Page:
Wired's Kim Zetter, a leading skeptic of the "blame North Korea" position, argues that "nation-state attacks aren’t generally as noisy, or announce themselves with an image of a blazing skeleton posted to infected computers, as occurred in the Sony hack." This is true. Governments generally have specific goals — interfering with Iran's nuclear program, say, or gathering intelligence — that are easiest to achieve if the targets don't know they're being attacked. So they generally try to fly below the radar for as long as possible. And the tone of the hackers' messages and postings did not exactly scream "highly professionalized government operation."

The problem with this argument is that there's nothing normal about North Korea. The country has repeatedly gone out of its way to antagonize other countries. It has test-fired missiles over Japan, shelled a South Korean island, and probably sank the South Korean naval ship Cheonan. North Korea denied responsibility for the Cheonan attack just as it has denied responsibility for hacking Sony, but few people believed the denials.

North Korea isn't like other countries. It has different goals and pursues them in different ways than almost any other country on the planet. So it wouldn't be surprising if they carried out their attacks in different ways than other countries have.

And there's one big reason to think North Korea played some role in the attacks. If they didn't, then why were the hackers so obsessed with getting Sony to shelve The Interview? The hackers' campaign against the movie included a thinly veiled threat to blow up movie theaters that showed it. Then, after Sony announced they'd be canceling the scheduled December 25 release of The Interview, the hackers reportedly emailed Sony executives and told them that the leaks would stop unless Sony causes "additional trouble" by releasing the movie in the future.

While plenty of people think the movie is in bad taste, it's hard to imagine anyone outside of Pyongyang being so angry about the film that they'd launch a major cyberattack to stop its release.

Did North Korea have outside help?


Of course, critics of the North Korea theory have pointed out that the hackers' focus on The Interview didn't start until a week after hackers went public in late November.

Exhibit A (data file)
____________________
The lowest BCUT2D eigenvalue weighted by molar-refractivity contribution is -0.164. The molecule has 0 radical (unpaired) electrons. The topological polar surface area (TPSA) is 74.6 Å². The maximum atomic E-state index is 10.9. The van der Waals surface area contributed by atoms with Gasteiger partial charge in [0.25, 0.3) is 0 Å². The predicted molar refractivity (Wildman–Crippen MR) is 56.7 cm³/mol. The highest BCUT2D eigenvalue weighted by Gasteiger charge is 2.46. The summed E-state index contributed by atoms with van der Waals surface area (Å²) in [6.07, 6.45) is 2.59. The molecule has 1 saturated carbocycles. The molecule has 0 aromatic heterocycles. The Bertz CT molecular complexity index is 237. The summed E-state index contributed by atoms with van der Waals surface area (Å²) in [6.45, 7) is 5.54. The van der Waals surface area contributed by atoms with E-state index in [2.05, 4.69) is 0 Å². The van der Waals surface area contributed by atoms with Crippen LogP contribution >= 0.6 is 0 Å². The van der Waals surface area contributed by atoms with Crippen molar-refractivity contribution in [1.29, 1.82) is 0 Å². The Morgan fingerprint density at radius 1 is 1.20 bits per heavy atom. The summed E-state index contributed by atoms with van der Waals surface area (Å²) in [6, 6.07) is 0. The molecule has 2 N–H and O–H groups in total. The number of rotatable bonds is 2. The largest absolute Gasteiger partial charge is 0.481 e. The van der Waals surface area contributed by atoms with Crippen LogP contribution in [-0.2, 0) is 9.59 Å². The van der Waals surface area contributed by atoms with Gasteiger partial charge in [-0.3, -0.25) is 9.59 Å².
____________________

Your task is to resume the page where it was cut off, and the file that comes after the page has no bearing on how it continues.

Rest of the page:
One possible explanation is that North Korea only got involved in the attacks after the initial attack. Perhaps someone totally unconnected to Pyongyang compromised Sony's network and then sold control and data to the North Korean government. Or perhaps the attack was carried out by a hacker group that sometimes does work for the North Korean government, but North Korea only became directly involved after the initial announcement. That would explain why they seemed to use some of the same tools and infrastructure.

This would also help to explain the skillful way the hackers manipulated the media into embarrassing Sony, increasing hackers' leverage in the process. As Vox's Todd VanDerWerff has written, the attackers doled out leaked documents in batches to strategically-chosen journalists, making it more likely that reporters from various media outlets would comb through the files looking for scoops.

That ensured that the media would publish a lot of damaging scoops about the company before the hackers pivoted to its Interview-related demands. Todd notes that if the hackers had focused on The Interview from the outset, media organizations would have been squeamish about participating in what amounted to a blackmail campaign against Sony.

It's hard to imagine that North Korea, working alone, would have had sufficient understanding of American media habits and organizations to pull this off. But if North Korea were working with an outside group with ties to the West, they could outsource the details of the media campaign to them.

Ultimately, there might not even be a clear line between a North Korean operation and an independent one. In the internet's shadowy underworld, hackers can be affiliated with multiple groups, and groups can do work for multiple customers. Hackers often share code and computing resources with each other without knowing exactly how they'll be used. So the answer to the question "did North Korea do it" might turn out to be "it's complicated."